Sometimes I’m reminded that the internet is a lot more complicated then it seems at first glance. Sometimes I forget how hard it is to put yourself in the shoes of your potential customer. Usually, all I have to do to be oh so gently reminded is spend a few hours doing keyword research. That will bring almost anybody back to reality, especially someone like me that is not a very patient person (type “D” personality all the way).
I was reminded of this just today as I searched using Market Samurai to find one of those golden nugget keywords that would drive lots of qualified traffic to my website.
It’s a really good thing that I’m in this business, because frankly if I had to worry about maybe manufacturing a product, rather than spending a day with my computer, staring at a screen looking for that combination of parameters to be a successful keyword – it just wouldn’t happen.
After launching our new eLearning Website, I needed to get this done to get the marketing efforts going. So I thought I would compile a list of the things that keep making me have to start over with my search for the great keyword.
A couple of quick points about the keywords we’re looking for here…
- You should have one primary keyword to start. This is the tough one.
- You should have 8 to 10 sub-keywords to start. This should be driven from your primary keyword – so it should be easier to get some longer tailed keywords.
Now the search begins and this is where the pain also begins… below I outline the process of what consistently beats the supposed golden nugget keywords off my list and sends you back to the research drawing board:
Although I am using Market Samurai to do this research, you can obtain most if not all of this information utilizing free tools on the internet. I just find for the cost of Market Samurai it’s nice to have it all under one roof and it’s easy to use.
Plug in a keyword that your potential customer would search for in need of your service/product.
OK so you got it right, a keyword that is relative to your business and your potential customer would search to find you.
Now, let’s beat it off the list so you can pull your hair out a little…
1. What’s the search volume?
This is obviously important because simply you thinking people would search a particular phrase is not justification itself. Check out the search volume. If it’s not more than say 100 searches a day – do you really want to spend hundreds of hours and months of work towards ranking for the word? I would suggest not! So make sure you have the search volume that justifies the work.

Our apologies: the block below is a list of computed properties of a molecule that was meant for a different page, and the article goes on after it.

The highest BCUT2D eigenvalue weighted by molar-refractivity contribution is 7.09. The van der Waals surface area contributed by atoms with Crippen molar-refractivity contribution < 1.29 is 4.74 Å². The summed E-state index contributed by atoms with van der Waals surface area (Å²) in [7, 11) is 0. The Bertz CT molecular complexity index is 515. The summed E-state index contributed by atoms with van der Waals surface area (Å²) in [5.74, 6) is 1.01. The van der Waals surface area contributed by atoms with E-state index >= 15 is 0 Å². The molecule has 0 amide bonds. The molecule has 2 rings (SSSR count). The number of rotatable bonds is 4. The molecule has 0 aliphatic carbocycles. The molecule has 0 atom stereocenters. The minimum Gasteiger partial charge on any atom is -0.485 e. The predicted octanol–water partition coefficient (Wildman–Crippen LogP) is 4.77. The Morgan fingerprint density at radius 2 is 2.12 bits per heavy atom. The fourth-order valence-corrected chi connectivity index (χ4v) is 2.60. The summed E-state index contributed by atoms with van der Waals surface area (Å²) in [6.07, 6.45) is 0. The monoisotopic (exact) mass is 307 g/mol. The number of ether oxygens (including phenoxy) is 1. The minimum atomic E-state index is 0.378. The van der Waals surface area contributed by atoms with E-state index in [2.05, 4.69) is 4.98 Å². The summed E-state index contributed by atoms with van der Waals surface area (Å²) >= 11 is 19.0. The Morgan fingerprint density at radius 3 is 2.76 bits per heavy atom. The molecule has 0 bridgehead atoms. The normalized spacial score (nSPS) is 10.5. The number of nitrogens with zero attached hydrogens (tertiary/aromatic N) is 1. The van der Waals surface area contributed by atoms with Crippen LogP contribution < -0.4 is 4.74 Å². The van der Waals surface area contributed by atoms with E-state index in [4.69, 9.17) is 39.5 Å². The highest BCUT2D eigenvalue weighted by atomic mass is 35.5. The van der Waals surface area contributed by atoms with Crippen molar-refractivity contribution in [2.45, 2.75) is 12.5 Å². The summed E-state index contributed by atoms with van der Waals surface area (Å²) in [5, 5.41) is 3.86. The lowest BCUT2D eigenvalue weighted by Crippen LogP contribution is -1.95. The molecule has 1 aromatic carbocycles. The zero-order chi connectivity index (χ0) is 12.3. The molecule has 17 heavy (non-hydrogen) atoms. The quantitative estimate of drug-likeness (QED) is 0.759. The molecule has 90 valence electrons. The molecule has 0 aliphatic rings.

2. If your word survived the volume test…
– you’re lucky – you’re past step 1. Now, what about the competition. Highly competitive words can take a really long time to outrank, if ever, and therefore need to be approached with caution. We look at competition from the perspective of competing sites. Ideally, you would like a keyword with no more than 100,000 competing sites. Of course, lower is better, but sometimes this just isn’t going to happen.
Did your keyword just fall off? Mine did!! OK back to step 1… I’ll be back.
3. Phrase Match – Skipping this might crush your marketing efforts!
Alright hopefully you found some really great keywords by this point, but unfortunately, there is still more due diligence. We now want to look at the Phrase Match Searches (PBR) out of broad match searches. This is critical because you just don’t want to be chasing what you think is one thing, but the world thinks is another. Pat at Smart Passive Income did a great job of outlining how this can really change the numbers and if not caught, it can completely waste your time, money and resources chasing the wrong phrase.
For example, let’s say I’m looking at the keyword “online business courses” that passes point 1 and 2. Daily search volume of 250 searches, and competition level of 17,700. However, the PBR is 16%. This is pretty low and I’m curious why. (Technically our eLearning program is all about business courses to help businesses succeed online so it seems like a natural for a keyword).
When I shift to “Phrase Match” though I see that this keyword’s actual search volume is coming from four keywords that really have nothing to do with what we are offering. Had I chased this keyword phrase I would actually be chasing about 40 searches a day – big mistake.
4. Trending is our fortune teller
At a quick glance, I want to take a look at the trending. Although this parameter may not stop me from optimizing on a particular keyword, it might be the final nail that turns me back to step 1.
If a keyword search volume as displayed by the quick reference graph is trending down, it’s probably not a word I want to base longevity on.
The reality is a golden nugget keyword optimized right (you on page one) can be incredibly valuable. None the less, the task of completing the research can be painstaking. I cannot stress enough – it is a pain worth feeling as the alternative can really suck.
I’d love to hear from you. Let me know if this is helpful if these are the parameters you use in determining good keywords or to just say hi.